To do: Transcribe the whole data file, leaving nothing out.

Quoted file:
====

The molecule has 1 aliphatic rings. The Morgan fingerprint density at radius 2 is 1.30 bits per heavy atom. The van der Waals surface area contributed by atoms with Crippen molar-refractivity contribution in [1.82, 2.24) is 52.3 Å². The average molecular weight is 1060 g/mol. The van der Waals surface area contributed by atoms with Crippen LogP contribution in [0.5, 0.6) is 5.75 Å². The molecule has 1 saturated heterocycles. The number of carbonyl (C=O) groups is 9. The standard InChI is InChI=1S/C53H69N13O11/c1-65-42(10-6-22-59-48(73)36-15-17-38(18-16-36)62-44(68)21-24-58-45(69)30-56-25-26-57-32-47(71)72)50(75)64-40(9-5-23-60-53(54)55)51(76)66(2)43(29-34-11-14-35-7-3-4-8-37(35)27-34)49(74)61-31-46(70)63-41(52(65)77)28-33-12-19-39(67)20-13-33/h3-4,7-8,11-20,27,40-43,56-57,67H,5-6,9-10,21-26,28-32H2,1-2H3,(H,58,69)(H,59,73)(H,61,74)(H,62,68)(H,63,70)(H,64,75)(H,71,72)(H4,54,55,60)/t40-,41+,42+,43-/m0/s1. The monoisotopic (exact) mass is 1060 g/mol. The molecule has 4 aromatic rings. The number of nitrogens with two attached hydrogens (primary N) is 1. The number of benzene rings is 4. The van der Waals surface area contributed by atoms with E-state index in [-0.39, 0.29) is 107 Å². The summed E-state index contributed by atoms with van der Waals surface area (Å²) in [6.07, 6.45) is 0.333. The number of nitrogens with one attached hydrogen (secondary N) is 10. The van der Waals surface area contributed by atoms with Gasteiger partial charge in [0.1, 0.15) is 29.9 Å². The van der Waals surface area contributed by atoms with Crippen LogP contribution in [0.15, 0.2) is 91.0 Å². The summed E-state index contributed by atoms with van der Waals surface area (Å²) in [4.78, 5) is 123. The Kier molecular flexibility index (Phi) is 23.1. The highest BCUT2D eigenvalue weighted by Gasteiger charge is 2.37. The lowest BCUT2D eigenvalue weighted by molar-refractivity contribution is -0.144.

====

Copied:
The molecule has 1 aliphatic rings. The Morgan fingerprint density at radius 2 is 1.30 bits per heavy atom. The van der Waals surface area contributed by atoms with Crippen molar-refractivity contribution in [1.82, 2.24) is 52.3 Å². The average molecular weight is 1060 g/mol. The van der Waals surface area contributed by atoms with Crippen LogP contribution in [0.5, 0.6) is 5.75 Å². The molecule has 1 saturated heterocycles. The number of carbonyl (C=O) groups is 9. The standard InChI is InChI=1S/C53H69N13O11/c1-65-42(10-6-22-59-48(73)36-15-17-38(18-16-36)62-44(68)21-24-58-45(69)30-56-25-26-57-32-47(71)72)50(75)64-40(9-5-23-60-53(54)55)51(76)66(2)43(29-34-11-14-35-7-3-4-8-37(35)27-34)49(74)61-31-46(70)63-41(52(65)77)28-33-12-19-39(67)20-13-33/h3-4,7-8,11-20,27,40-43,56-57,67H,5-6,9-10,21-26,28-32H2,1-2H3,(H,58,69)(H,59,73)(H,61,74)(H,62,68)(H,63,70)(H,64,75)(H,71,72)(H4,54,55,60)/t40-,41+,42+,43-/m0/s1. The monoisotopic (exact) mass is 1060 g/mol. The molecule has 4 aromatic rings. The number of nitrogens with two attached hydrogens (primary N) is 1. The number of benzene rings is 4. The van der Waals surface area contributed by atoms with E-state index in [-0.39, 0.29) is 107 Å². The summed E-state index contributed by atoms with van der Waals surface area (Å²) in [6.07, 6.45) is 0.333. The number of nitrogens with one attached hydrogen (secondary N) is 10. The van der Waals surface area contributed by atoms with Gasteiger partial charge in [0.1, 0.15) is 29.9 Å². The van der Waals surface area contributed by atoms with Crippen LogP contribution in [0.15, 0.2) is 91.0 Å². The summed E-state index contributed by atoms with van der Waals surface area (Å²) in [4.78, 5) is 123. The Kier molecular flexibility index (Phi) is 23.1. The highest BCUT2D eigenvalue weighted by Gasteiger charge is 2.37. The lowest BCUT2D eigenvalue weighted by molar-refractivity contribution is -0.144.